Scientists are also unnerved by the summer's implications for the future...proof that human activities are propelling a slide toward climate calamity...humans may have tipped the balance...a particularly harsh jolt to polar bears.
The responsibility of the scientist or journalist is to convey the context. If you're talking about the Arctic Sea ice, you have to embrace the reality that there's a huge number of other things that influence that on a year-to-year basis.
There are still people who essentially live in intellectual silos and either read Mother Jones or watch Fox News, based on their worldview. And they pick information out that reinforces it rather than keeping an open mind.
...probably the single-most concrete and substantive thing an American, young American, could do to lower our carbon footprint is not turning off the lights or driving a Prius, it's having fewer kids...we'll soon see a market in baby-avoidance carbon credits similar to efforts to sell CO2 credits for avoiding deforestation...
I'm trying mostly to ask questions. And not just trying to stake out a position on something, but also trying to define the stuff we agree on. I'm having battles with comment posters trying to insert a little sense of order so it's not just a long pissing match between the edges, which is what I think a lot of the blogosphere is tending to do.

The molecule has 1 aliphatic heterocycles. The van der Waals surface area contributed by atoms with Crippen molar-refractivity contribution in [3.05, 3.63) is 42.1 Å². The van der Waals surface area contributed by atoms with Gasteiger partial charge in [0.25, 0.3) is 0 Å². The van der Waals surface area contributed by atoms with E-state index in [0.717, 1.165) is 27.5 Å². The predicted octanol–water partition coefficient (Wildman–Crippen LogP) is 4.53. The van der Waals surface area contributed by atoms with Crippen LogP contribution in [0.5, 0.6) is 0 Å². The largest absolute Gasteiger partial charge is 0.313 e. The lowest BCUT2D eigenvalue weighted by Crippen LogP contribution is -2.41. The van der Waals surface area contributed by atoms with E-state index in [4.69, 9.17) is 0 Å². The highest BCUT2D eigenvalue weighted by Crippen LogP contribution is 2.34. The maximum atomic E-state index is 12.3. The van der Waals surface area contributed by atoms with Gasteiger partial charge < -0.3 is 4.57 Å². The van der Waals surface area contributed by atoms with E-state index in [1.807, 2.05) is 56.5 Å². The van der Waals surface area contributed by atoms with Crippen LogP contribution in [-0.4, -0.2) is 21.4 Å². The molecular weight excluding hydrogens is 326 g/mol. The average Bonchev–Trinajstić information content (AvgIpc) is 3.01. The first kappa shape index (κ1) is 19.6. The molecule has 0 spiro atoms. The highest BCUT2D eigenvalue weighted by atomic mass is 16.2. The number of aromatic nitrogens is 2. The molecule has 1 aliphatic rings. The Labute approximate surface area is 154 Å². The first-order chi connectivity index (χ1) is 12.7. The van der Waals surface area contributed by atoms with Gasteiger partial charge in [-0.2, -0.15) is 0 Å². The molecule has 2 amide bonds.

Every time someone reads a story about the politics poisoning the global warming stuff it makes it feel like a political story, meaning it's Us and Them, instead of what it is: this profound challenge we face given our energy norms right now, the fuels of convenience toward something new. No matter what the politics are, it's still an enormous transformation that has to take place.
The things that happen are an earthquake, another bomb in Iraq, some big jolt on Wall Street in oil prices, and then you have some new study on drought patterns from climate change. Or another little incremental improvement in photovoltaics. Where do those fit in to the daily stream? They don't.
The survey of more than 100 waterways downstream from treatment plants and animal feedlots in 30 states found minute amounts of dozens of antibiotics, hormones, pain relievers, cough suppressants, disinfectants and other products. It is not known whether they are harmful to plants, animals or people. The findings were released yesterday on the Web site of the United States Geological Survey, which conducted the research, and in an online journal, Environmental Science and Technology.
Additional federal studies are under way to see if any contamination reaches taps or ground water used for drinking, but the program under which they are conducted, the toxic substances hydrology program of the geological survey, is slated to be eliminated under budget cuts proposed by the Bush administration, government officials said... estrogens and similar compounds are increasingly the focus of research by the Environmental Protection Agency and many scientists because of hints that they alter sexual characteristics in fish and other aquatic species.
When I wrote a long story about the retreat of sea ice, I made clear it could go the other way for a while, and that doesn't mean we don't know that a warmer world will have less sea ice. It just means there's a lot of variability and people can pay too much attention to the big swings in one direction or the other.